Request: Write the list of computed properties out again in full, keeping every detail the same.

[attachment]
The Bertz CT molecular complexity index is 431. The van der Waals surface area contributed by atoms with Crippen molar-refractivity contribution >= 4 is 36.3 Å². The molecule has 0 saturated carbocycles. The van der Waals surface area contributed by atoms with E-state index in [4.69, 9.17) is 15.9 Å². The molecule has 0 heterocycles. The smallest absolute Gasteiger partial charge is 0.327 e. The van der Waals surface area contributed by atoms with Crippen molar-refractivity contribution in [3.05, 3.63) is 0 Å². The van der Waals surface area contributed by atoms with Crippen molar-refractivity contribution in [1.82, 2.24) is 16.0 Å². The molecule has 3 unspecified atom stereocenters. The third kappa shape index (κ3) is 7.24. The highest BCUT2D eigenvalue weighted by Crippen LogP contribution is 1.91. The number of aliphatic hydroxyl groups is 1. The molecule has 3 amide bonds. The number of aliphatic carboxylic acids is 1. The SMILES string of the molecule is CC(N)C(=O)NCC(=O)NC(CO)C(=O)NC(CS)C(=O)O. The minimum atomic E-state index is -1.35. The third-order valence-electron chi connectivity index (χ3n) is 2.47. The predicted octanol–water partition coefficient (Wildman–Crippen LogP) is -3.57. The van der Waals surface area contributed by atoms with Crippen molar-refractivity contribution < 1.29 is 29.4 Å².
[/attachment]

The Bertz CT molecular complexity index is 431. The van der Waals surface area contributed by atoms with Crippen molar-refractivity contribution >= 4 is 36.3 Å². The molecule has 0 saturated carbocycles. The van der Waals surface area contributed by atoms with E-state index in [4.69, 9.17) is 15.9 Å². The molecule has 0 heterocycles. The smallest absolute Gasteiger partial charge is 0.327 e. The van der Waals surface area contributed by atoms with Crippen molar-refractivity contribution in [3.05, 3.63) is 0 Å². The van der Waals surface area contributed by atoms with Crippen molar-refractivity contribution in [1.82, 2.24) is 16.0 Å². The molecule has 3 unspecified atom stereocenters. The third kappa shape index (κ3) is 7.24. The highest BCUT2D eigenvalue weighted by Crippen LogP contribution is 1.91. The number of aliphatic hydroxyl groups is 1. The molecule has 3 amide bonds. The number of aliphatic carboxylic acids is 1. The SMILES string of the molecule is CC(N)C(=O)NCC(=O)NC(CO)C(=O)NC(CS)C(=O)O. The minimum atomic E-state index is -1.35. The third-order valence-electron chi connectivity index (χ3n) is 2.47. The predicted octanol–water partition coefficient (Wildman–Crippen LogP) is -3.57. The van der Waals surface area contributed by atoms with Crippen molar-refractivity contribution < 1.29 is 29.4 Å².